Signs and Symptoms of Low Self-Esteem
Things you may notice if you have low self-esteem include:
- Being overly critical of yourself.
- Constantly putting yourself down or saying negative things about yourself.
- Devalue your accomplishments and focus on your failures.
- Putting the fault on yourself if something doesn’t work out.
- Thinking you don’t deserve better in your life because you aren’t worth it.
- Constantly thinking others are better than you.
- Unable to accept when people say nice things about you.
Thought Processes That Can Hurt You in Rebuilding Self-Esteem
Some thought processes can lower your self-esteem and hinder you when trying to rebuild it. These include:
- All-or-nothing thinking
- “I didn’t pass the math test. Therefore I must be horrible at math.”
- Mental filtering
- “There was a mistake in my presentation, so they are going to think I don’t know the project.”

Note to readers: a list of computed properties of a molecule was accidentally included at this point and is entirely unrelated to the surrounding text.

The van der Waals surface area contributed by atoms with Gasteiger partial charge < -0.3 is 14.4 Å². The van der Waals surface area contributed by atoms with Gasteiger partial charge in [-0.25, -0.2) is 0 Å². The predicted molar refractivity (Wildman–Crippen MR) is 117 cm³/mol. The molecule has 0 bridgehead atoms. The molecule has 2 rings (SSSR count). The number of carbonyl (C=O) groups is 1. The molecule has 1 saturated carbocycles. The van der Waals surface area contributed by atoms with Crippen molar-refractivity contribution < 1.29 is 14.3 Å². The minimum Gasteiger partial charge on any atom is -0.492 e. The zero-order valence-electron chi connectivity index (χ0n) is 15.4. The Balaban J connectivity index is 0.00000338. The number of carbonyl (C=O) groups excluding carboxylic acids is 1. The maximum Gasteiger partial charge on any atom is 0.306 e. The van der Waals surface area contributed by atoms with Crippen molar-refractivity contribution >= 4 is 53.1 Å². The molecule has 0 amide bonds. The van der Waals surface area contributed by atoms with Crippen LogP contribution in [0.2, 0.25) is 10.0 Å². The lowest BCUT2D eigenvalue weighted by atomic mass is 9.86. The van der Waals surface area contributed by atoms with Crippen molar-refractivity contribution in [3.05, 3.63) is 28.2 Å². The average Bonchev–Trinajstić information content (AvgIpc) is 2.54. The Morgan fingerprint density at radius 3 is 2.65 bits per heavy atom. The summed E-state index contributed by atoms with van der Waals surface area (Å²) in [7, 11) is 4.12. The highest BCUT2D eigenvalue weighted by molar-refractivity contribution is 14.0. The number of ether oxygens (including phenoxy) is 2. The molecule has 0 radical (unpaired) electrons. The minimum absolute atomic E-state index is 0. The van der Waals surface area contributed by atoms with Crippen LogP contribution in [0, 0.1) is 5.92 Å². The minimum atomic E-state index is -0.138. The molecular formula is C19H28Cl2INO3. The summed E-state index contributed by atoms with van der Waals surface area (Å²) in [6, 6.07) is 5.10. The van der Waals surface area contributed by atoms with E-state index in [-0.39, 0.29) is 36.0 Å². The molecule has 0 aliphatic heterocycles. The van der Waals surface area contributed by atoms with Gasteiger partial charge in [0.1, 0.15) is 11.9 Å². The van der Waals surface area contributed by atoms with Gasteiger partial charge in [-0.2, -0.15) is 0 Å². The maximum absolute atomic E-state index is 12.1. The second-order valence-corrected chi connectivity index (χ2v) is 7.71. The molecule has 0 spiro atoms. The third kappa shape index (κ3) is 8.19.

- Jumping to conclusions
- “My partner is late and not answering me; he must be cheating.”
- Replacing facts with feelings
- “I feel unattractive. Therefore I must be ugly.”
- Constantly talking negatively about yourself
- “I have such an ugly laugh because I snort.”
Ways of Rebuilding Self-Esteem
Coping with low self-esteem and rebuilding your self-esteem start with you realizing that there is a problem in how you see yourself. This can be hard to see because it’s not something being told to you but something you have internalized as being true. An article published by the Mayo Clinic in July 2022 discusses ways to combat this thinking which include: